Background to the Complaint
In this case, the Claimant alleged that she was subjected to bullying and intimidation by her immediate manager and was forced to resign from her employment because of her treatment.
Her employer rejected her claim stating that she resigned from her employment of her own volition.
The dispute was referred to the Rights Commissioner which issued a recommendation that it was satisfied that the Claimant was forced to resign at a significant loss to herself and causing her considerable loss and upset. Accordingly, it recommended that she be awarded the sum of €10,000 net, in full and final settlement of her dispute.
The Company appealed this decision to the Labour Court and argued that the Claimant was not dismissed but rather that she resigned. They alleged that she had difficulties in coping with her position and that her manager was forced to undertake some of her responsibilities. It is also alleged that she did not utilise the Company’s grievance procedure.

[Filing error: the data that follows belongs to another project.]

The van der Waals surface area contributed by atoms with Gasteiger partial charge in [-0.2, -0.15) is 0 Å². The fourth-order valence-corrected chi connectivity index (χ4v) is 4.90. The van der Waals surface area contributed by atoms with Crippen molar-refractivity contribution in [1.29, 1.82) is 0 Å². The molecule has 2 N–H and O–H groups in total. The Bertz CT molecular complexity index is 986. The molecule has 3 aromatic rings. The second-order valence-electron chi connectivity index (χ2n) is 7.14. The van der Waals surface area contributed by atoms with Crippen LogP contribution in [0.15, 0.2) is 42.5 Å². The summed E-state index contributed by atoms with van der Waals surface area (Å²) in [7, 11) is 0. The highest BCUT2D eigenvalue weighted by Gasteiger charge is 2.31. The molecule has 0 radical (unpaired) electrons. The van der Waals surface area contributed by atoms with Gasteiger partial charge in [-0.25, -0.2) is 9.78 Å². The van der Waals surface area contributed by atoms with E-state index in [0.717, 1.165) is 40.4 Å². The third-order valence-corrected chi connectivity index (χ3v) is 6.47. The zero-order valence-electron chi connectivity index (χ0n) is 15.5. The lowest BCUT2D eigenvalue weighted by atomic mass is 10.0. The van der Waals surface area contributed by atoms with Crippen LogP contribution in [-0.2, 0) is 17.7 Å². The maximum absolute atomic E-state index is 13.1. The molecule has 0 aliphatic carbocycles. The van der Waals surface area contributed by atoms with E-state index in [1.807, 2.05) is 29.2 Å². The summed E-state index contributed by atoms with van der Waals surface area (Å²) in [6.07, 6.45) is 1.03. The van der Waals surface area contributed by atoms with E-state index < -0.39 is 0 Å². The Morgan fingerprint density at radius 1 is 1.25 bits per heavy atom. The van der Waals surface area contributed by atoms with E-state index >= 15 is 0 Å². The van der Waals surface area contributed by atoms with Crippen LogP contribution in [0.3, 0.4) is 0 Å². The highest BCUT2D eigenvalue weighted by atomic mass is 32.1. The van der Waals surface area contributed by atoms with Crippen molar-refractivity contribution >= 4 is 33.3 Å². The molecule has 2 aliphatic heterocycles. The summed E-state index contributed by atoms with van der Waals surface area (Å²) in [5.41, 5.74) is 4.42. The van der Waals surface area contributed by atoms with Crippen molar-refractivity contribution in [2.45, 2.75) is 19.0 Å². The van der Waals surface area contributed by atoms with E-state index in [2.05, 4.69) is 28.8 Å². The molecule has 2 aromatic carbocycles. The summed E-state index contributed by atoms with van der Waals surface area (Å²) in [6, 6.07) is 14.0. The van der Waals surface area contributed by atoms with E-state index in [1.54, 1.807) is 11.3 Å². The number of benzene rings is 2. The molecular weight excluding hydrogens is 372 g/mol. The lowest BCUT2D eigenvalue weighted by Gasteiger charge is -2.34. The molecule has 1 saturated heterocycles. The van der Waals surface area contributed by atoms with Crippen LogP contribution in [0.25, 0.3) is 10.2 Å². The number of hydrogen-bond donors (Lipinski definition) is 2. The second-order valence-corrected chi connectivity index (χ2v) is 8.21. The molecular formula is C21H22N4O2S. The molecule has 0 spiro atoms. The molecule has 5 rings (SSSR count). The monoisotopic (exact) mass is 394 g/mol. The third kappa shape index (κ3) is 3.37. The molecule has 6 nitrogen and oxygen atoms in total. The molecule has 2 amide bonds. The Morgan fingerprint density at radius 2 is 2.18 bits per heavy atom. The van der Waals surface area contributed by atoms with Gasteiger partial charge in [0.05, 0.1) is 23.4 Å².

However, the worker argued that she was subjected to constant bullying and harassment by her immediate manager and that she did try to discuss her complaint with both her immediate manager and another senior manager without success. She ultimately wrote to the CEO of the Company outlining her grievance in significant detail.
Constructive Dismissal Claim Upheld by Labour Court
The Court noted that the Company appealed the Rights Commissioner’s recommendation as the Claimant had taken her decision to resign without referring her allegation of bullying through the Company’s grievance procedures.
However, the Court was of the view that the Company made no effort to deal with the difficulties raised by her during the period of her employment and no effort was made to investigate the serious allegations of bullying formerly made at the time of her resignation.
The Court was also critical of the Company’s failure to recognise and exercise its duty of care to the employee.
The Court not only rejected the Company’s appeal but recommended that the award to the employee should be increased to €35,000.
Case: A Worker v Trinity Biotech Manufacturing, Labour Court, 2004